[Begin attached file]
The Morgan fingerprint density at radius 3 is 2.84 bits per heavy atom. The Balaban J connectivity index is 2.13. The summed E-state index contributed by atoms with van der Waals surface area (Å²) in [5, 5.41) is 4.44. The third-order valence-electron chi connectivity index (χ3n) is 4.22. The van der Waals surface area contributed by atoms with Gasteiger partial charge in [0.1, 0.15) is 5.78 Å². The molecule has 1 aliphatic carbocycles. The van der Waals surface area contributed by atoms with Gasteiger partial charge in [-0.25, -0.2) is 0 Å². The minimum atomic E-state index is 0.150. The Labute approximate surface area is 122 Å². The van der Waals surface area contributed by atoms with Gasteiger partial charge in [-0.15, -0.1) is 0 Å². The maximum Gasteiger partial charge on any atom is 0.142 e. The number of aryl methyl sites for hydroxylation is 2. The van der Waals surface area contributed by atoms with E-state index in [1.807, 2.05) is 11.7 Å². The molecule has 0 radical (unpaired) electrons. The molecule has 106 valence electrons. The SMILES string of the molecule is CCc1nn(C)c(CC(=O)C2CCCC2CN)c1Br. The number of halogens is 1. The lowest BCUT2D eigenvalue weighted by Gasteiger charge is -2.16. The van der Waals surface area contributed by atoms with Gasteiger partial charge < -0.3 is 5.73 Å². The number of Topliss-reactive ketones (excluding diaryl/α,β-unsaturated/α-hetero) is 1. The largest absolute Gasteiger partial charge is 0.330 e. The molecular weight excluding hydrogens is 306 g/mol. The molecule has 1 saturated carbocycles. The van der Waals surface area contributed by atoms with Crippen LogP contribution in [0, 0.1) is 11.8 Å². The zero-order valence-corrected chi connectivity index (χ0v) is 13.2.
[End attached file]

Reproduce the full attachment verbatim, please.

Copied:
The Morgan fingerprint density at radius 3 is 2.84 bits per heavy atom. The Balaban J connectivity index is 2.13. The summed E-state index contributed by atoms with van der Waals surface area (Å²) in [5, 5.41) is 4.44. The third-order valence-electron chi connectivity index (χ3n) is 4.22. The van der Waals surface area contributed by atoms with Gasteiger partial charge in [0.1, 0.15) is 5.78 Å². The molecule has 1 aliphatic carbocycles. The van der Waals surface area contributed by atoms with Gasteiger partial charge in [-0.25, -0.2) is 0 Å². The minimum atomic E-state index is 0.150. The Labute approximate surface area is 122 Å². The van der Waals surface area contributed by atoms with Gasteiger partial charge in [-0.15, -0.1) is 0 Å². The maximum Gasteiger partial charge on any atom is 0.142 e. The number of aryl methyl sites for hydroxylation is 2. The van der Waals surface area contributed by atoms with E-state index in [1.807, 2.05) is 11.7 Å². The molecule has 0 radical (unpaired) electrons. The molecule has 106 valence electrons. The SMILES string of the molecule is CCc1nn(C)c(CC(=O)C2CCCC2CN)c1Br. The number of halogens is 1. The lowest BCUT2D eigenvalue weighted by Gasteiger charge is -2.16. The van der Waals surface area contributed by atoms with Gasteiger partial charge < -0.3 is 5.73 Å². The number of Topliss-reactive ketones (excluding diaryl/α,β-unsaturated/α-hetero) is 1. The largest absolute Gasteiger partial charge is 0.330 e. The molecular weight excluding hydrogens is 306 g/mol. The molecule has 1 saturated carbocycles. The van der Waals surface area contributed by atoms with Crippen LogP contribution in [0, 0.1) is 11.8 Å². The zero-order valence-corrected chi connectivity index (χ0v) is 13.2.